Forensic Accounting: Is it in Your DNA?
July 25, 2022

Forensic accountants apply specialized knowledge and investigative skills to collect, analyze and evaluate evidential matter and to interpret and communicate findings in the courtroom, boardroom and other legal venues. These specialized accountants play a key role in valuations in dispute, economic damages, fraud prevention, litigation cases, matrimonial services, and financial statement misrepresentation.  A big myth in this niche is that forensic accountants just do fraud related work, we do that type of work but our portfolio of services is very diversified.

Sound attractive?
If you are considering an accounting career, this specialized field may match with your DNA if you are a self-starter who is analytical, detail oriented, inquisitive, adaptive and strategic.

While Studying: Prepare Early
ParenteBeard’s forensic accounting leadership team suggests you lay the groundwork for a forensic accounting career early on, while you are in college. Interested candidates should pursue a degree or major in accounting and seek an internship within the field. In addition, holding student memberships in the American Institute of Certified Public Accountants’ (AICPA) and Beta Alpha Psi, the international honor organization for financial information students and professionals,  are great ways to  gain expertise about the industry and build your professional network early.

Utilize your opportunity to pick your own elective classes. Courses in communication, business writing, public speaking, economics, finance and marketing will prove their value later on. It’s important to gain general marketing knowledge and understand the processes behind strategic decision making as forensic accountants are continuously marketing their practice. Different than audit or tax accountants, forensic accountants need to always be looking out for the next potential client or case.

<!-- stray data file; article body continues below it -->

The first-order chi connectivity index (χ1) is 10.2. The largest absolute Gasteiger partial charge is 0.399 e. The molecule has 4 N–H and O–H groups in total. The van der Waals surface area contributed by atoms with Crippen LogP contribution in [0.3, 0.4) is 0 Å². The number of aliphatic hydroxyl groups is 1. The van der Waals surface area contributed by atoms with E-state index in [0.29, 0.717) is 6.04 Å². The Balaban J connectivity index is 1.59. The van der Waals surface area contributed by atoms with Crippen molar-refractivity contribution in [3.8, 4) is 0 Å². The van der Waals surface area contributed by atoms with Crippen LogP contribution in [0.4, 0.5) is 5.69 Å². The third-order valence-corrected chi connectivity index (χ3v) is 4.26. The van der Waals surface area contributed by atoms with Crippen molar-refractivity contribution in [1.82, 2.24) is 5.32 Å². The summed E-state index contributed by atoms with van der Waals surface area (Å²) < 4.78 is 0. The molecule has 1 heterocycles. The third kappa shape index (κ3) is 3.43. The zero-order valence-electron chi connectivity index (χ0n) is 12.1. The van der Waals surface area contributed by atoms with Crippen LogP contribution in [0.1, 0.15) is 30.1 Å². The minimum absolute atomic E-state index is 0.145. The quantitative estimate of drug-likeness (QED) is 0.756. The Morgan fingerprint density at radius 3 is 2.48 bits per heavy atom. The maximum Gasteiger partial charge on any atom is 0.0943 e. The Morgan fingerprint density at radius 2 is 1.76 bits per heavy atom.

After You Graduate, Choose Your Path
When you graduate, decide where you would like to practice. If you choose a large metropolitan city such as New York City or Dallas, you can join an accounting firm that has a forensic accounting consulting group. If you prefer a smaller city such as Omaha, Nebraska or Tulsa, Oklahoma, you will most likely need to join the tax or audit group before stepping into the specialized field of forensic accounting.

Starting Out: What Should You Expect?
Since there is no designated busy season for forensic accountants, this group is often referred to as the “emergency room” of the accounting hospital. At the intern level, you can expect to work 20 hours per week, staff level works 40 to 50 hours per week and senior managers and higher work 40 to 60 hours per week. As you build your expertise and develop your career, you will spend more time networking with potential new clients and strategizing for business leads.

Licenses and Certifications
Although a certified public accountant license is not required, it is highly recommended to be valued and successful in this field. As you advance in your career, achieving these AICPA credentials: Accredited in Business Valuation (“ABV”), Certified in Financial Forensics (“CFF”), and Chartered Global Management Accountant (“CGMA”), will prove desirable. In addition, there are certifications outside of the AICPA that can improve your opportunities. These include Certified Fraud Examiner (“CFE”), American Society of Appraisers (“ASA”), and Chartered Financial Analyst (“CFA”).

Outlook for Forensic Accounting
Of the AICPA’s more than 370,000 members, approximately five to ten thousand specialize in forensic accounting. Out of this group, many are in the latter half of their professional career. This creates the demand for younger forensic accountants to step into their roles apparent.

It is a demanding field but if you are dedicated and entrepreneurial early on, a career in this field is promising. CPAs who specialize are reported as having higher total compensation and a highly regarded expertise.

Learn More
For a comprehensive list of services that a forensic accounting practice provides, check out ParenteBeard’s forensic, litigation and valuation services offerings.

If you are interested in learning more about this career path, contact ParenteBeard Partner Bob Gray at

List of universities offering specializations or graduate certifications in forensic accounting.